(2) We do not routinely measure antibodies in pregnant patients with Hypothyroidism
(3) In both patients with subclinical Hypothyroidism while pregnant, the GPs measured their antibodies and put the patient on Levothyroxine
(4) All patients with Hypothyroidism who were seen at the OPD and required adjustment of the dosages of Levothyroxine had their dosages amended
(5) All patients were routinely seen at regular intervals
(6) All patients were advised to reduce the dosages of their Levothyroxine to the pre-conception dosages soon after delivery
(7) All patients taking iron and Levothyroxine simultaneously were advised to keep a gap of 4 hours minimum between Levothyroxine and iron supplements
(8) All patients who delivered during the period of the audit were seen following their audit, dosages of Levothyroxine adjusted if necessary and discharged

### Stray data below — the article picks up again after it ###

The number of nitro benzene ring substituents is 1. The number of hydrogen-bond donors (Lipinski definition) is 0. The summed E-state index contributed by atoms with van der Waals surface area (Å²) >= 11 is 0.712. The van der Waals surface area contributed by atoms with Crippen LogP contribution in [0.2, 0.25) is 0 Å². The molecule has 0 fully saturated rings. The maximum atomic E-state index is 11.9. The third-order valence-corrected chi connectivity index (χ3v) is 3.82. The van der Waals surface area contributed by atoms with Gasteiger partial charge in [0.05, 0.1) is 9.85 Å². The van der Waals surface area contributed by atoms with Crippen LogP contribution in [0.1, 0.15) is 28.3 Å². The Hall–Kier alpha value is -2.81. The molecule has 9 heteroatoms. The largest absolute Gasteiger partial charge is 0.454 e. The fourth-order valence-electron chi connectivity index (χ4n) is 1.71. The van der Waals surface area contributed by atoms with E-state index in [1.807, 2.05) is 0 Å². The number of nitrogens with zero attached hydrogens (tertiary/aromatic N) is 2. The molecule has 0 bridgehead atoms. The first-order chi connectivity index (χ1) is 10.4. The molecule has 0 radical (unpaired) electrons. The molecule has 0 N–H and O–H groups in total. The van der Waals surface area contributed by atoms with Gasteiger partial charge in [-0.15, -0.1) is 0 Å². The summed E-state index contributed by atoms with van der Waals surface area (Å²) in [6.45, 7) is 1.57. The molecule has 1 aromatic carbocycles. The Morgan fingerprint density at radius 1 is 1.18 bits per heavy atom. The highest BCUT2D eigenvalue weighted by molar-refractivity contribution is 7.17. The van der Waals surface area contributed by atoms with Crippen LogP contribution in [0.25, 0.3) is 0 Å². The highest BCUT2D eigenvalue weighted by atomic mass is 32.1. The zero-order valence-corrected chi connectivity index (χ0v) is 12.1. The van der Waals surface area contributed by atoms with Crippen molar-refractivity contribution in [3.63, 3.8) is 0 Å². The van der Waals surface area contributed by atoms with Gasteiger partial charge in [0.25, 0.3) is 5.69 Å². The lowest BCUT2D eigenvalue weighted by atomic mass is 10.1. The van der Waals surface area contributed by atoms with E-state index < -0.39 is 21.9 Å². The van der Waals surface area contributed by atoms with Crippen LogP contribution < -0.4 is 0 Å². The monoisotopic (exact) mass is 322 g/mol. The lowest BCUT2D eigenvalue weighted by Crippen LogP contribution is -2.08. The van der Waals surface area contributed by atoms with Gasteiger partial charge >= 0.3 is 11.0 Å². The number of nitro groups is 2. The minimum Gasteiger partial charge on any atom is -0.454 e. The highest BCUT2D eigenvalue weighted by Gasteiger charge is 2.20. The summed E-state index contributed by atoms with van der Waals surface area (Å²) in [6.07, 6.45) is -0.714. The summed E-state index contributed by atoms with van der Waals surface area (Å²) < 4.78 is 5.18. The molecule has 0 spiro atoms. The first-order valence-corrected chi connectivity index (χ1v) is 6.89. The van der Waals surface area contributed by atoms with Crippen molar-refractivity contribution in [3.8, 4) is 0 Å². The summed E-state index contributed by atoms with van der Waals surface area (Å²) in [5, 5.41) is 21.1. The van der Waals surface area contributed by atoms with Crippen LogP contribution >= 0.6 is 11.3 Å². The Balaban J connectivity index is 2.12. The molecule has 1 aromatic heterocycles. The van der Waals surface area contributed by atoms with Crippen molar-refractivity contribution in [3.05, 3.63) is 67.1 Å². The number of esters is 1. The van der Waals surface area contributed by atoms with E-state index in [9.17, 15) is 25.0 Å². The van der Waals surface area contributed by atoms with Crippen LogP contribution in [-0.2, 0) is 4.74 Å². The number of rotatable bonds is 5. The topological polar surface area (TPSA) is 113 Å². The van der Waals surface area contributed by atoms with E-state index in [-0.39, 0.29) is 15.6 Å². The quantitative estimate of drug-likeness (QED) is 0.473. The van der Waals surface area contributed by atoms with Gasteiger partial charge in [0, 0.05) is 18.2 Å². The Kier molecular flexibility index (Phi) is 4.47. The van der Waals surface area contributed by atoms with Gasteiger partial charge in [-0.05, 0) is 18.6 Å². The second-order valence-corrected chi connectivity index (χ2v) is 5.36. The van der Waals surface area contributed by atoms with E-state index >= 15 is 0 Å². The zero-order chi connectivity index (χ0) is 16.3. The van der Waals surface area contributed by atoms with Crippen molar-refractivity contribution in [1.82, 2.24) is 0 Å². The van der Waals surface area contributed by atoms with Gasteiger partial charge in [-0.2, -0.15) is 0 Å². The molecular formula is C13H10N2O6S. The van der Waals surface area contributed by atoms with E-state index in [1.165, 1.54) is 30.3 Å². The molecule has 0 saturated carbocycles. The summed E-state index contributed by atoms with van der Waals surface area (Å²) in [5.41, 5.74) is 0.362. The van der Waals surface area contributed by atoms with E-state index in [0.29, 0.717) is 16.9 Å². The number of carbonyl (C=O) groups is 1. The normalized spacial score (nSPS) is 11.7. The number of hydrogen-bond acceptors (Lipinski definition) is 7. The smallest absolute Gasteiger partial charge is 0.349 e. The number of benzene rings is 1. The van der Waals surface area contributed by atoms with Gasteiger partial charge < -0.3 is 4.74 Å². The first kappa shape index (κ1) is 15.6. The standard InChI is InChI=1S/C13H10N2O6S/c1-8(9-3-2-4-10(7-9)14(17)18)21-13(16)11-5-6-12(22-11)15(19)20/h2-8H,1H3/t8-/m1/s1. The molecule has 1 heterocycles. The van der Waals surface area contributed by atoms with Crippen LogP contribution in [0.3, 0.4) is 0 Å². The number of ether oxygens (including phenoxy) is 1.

(9) In patients with hyperthyroidism from 2nd trimester onwards Carbimazole was not administered in all patients; PTU was continued in 2 out of 3 patients with continuous monitoring of LFTS and culminated in successful deliveries
(100Antithyroid medication could be stopped in 2 out of 3 patients at 36 weeks

(1) All GPs and Midwives should be informed about increasing the dosage of Levothyroxine in pregnant patients with Hypothyroidism
(2) All GPs should be made aware of checking TPO in pregnant patients with subclinical Hyperthyroidism and if it is positive and TSH >2.5 should start Levothyroxine
(3) The patients need to be seen continuously throughout pregnancy and the dosages of Levothyroxine and anti-Thyroid medications adjusted accordingly and the dosage of Levothyroxine needs to be reduced to pre-conception dose following delivery